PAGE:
.

Guns N' Roses 'Robot Rape' Ads Pulled in Las Vegas

Promo campaign criticized for suggesting sexual assault

Axl Rose from the band Guns N' Roses.
Isaac Brekken/Getty Images
November 6, 2012 1:20 PM ET

The Hard Rock Hotel in Las Vegas has apologized for controversial ads for Guns N' Roses' Appetite for Democracy residency there, theLas Vegas Sun reports.

The hotel has promised to modify the poster, which depicts a robotic monster standing over a woman who is slumped against a wall with a breast exposed and underwear around her ankles. The image is based on the cover art Guns N' Roses had intended to use for its 1987 album Appetite for Destruction. The band switched the cover after several music retailers refused to stock the album. 

The Appetite for Democracy promos drew fierce criticism from  Clark County Commissioner Mary Beth Scow, as well as Safe Nest, a local women's shelter, who argued the image suggested sexual assault. The ad appears on the Guns N' Roses website selling tickets to their shows at the hotel's venue, the Joint, while a slightly cleaned-up version (without the exposed breast and underwear) appeared in mainstream advertising including newspaper promos and taxicab placards. 

"It’s very frustrating to see approval – almost a celebration – of rape and violence against women," said Lisa Lynn Chapman, a Safe Nest spokeswoman. "Our community has enough issues with domestic violence, sexual assault, child abuse and so many other violent issues that to have this being paraded around town on taxicabs and in advertising is very offensive." 

The posters and show also coincided with the temporary renaming of the Vegas street Paradise Road (which runs alongside the Hard Rock) to Paradise City Road, an homage to one of Guns N' Roses biggest hits. Scow, who represented the county at the re-naming event, said she was unaware of the ad at the time, adding, "It’s clearly inappropriate. Maybe it’s the risk of doing business with a rock band, but I guess we’ll have some remorse over this decision. It’s a lesson learned."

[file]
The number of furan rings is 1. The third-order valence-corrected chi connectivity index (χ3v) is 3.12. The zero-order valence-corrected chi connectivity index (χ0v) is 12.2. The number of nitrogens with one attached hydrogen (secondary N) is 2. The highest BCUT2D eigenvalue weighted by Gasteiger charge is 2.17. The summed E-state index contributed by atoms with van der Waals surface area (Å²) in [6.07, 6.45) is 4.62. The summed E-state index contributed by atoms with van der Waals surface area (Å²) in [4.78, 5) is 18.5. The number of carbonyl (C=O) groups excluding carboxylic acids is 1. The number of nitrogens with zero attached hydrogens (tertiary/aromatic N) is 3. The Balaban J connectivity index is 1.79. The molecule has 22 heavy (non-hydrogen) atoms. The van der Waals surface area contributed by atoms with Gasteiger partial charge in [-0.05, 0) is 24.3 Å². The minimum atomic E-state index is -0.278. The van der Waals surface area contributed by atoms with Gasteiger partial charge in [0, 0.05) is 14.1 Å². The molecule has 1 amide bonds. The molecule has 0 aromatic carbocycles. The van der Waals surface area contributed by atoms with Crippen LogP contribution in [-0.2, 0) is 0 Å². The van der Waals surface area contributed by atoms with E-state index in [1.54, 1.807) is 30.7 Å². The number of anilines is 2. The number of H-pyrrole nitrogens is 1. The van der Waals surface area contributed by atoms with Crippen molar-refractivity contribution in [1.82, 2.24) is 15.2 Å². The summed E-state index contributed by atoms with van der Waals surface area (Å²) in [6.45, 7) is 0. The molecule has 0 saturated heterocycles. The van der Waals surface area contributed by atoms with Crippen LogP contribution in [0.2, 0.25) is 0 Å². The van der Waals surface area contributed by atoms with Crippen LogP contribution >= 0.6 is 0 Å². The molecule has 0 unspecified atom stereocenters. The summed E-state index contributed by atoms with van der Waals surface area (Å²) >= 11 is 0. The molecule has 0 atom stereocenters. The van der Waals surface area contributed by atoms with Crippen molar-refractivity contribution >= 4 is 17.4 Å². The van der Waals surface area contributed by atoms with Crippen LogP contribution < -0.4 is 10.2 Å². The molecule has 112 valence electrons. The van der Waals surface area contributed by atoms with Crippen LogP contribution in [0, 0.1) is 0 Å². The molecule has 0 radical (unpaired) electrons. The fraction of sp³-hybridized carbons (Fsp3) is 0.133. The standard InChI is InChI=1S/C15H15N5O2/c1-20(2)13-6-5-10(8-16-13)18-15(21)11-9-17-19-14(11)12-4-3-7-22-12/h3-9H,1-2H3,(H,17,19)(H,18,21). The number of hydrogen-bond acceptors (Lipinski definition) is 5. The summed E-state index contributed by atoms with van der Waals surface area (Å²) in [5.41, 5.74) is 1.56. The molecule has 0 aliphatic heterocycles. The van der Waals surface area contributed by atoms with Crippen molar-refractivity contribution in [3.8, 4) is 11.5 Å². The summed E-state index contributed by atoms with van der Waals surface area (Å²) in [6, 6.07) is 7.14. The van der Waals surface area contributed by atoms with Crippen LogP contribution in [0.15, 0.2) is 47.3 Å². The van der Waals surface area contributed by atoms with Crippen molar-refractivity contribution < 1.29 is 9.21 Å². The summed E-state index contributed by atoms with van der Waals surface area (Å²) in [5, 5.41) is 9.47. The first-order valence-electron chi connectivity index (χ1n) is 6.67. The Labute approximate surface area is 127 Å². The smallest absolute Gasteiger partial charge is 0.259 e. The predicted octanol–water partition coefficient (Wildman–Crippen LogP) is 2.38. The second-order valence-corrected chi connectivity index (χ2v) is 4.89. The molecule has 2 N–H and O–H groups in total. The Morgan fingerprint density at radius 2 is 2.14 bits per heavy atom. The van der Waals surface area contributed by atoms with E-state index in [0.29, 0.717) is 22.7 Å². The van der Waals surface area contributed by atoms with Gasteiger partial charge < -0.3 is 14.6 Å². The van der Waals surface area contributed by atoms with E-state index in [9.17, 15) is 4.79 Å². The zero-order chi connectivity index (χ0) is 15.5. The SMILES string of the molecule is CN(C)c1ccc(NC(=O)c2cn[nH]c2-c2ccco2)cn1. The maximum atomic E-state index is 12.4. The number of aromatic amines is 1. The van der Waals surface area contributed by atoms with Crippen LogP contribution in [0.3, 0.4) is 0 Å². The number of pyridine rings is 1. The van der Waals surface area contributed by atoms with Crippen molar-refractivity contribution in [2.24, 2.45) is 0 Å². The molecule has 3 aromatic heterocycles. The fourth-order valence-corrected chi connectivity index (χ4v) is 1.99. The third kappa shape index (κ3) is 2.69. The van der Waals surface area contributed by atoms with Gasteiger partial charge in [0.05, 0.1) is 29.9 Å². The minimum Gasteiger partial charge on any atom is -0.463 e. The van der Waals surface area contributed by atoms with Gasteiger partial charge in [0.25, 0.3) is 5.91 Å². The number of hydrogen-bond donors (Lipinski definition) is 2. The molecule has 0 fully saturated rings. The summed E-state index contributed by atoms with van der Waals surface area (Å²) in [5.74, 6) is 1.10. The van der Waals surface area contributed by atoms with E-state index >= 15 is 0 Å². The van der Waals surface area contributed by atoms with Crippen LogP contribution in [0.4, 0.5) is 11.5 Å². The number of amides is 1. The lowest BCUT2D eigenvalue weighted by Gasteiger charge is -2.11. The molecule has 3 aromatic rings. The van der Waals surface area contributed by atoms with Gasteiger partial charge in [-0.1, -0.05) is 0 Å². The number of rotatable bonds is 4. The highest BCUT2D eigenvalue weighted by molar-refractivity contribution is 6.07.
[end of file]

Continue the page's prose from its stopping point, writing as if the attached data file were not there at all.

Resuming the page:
To read the new issue of Rolling Stone online, plus the entire RS archive: Click Here

prev
Music Main Next

blog comments powered by Disqus
Around the Web
Powered By ZergNet
Daily Newsletter

Get the latest RS news in your inbox.

Sign up to receive the Rolling Stone newsletter and special offers from RS and its
marketing partners.

X

We may use your e-mail address to send you the newsletter and offers that may interest you, on behalf of Rolling Stone and its partners. For more information please read our Privacy Policy.

Song Stories

“Try a Little Tenderness”

Otis Redding | 1966

This pop standard had been previously recorded by dozens of artists, including by Bing Crosby 33 years before Otis Redding, who usually wrote his own songs, cut it. It was actually Sam Cooke’s 1964 take, which Redding’s manager played for Otis, that inspired the initially reluctant singer to take on the song. Isaac Hayes, then working as Stax Records’ in-house producer, handled the arrangement, and Booker T. and the MG’s were the backing band. Redding’s soulful version begins quite slowly and tenderly itself before mounting into a rousing, almost religious “You’ve gotta hold her, squeeze her …” climax. “I did that damn song you told me to do,” Redding told his manager. “It’s a brand new song now.”

More Song Stories entries »
 
www.expandtheroom.com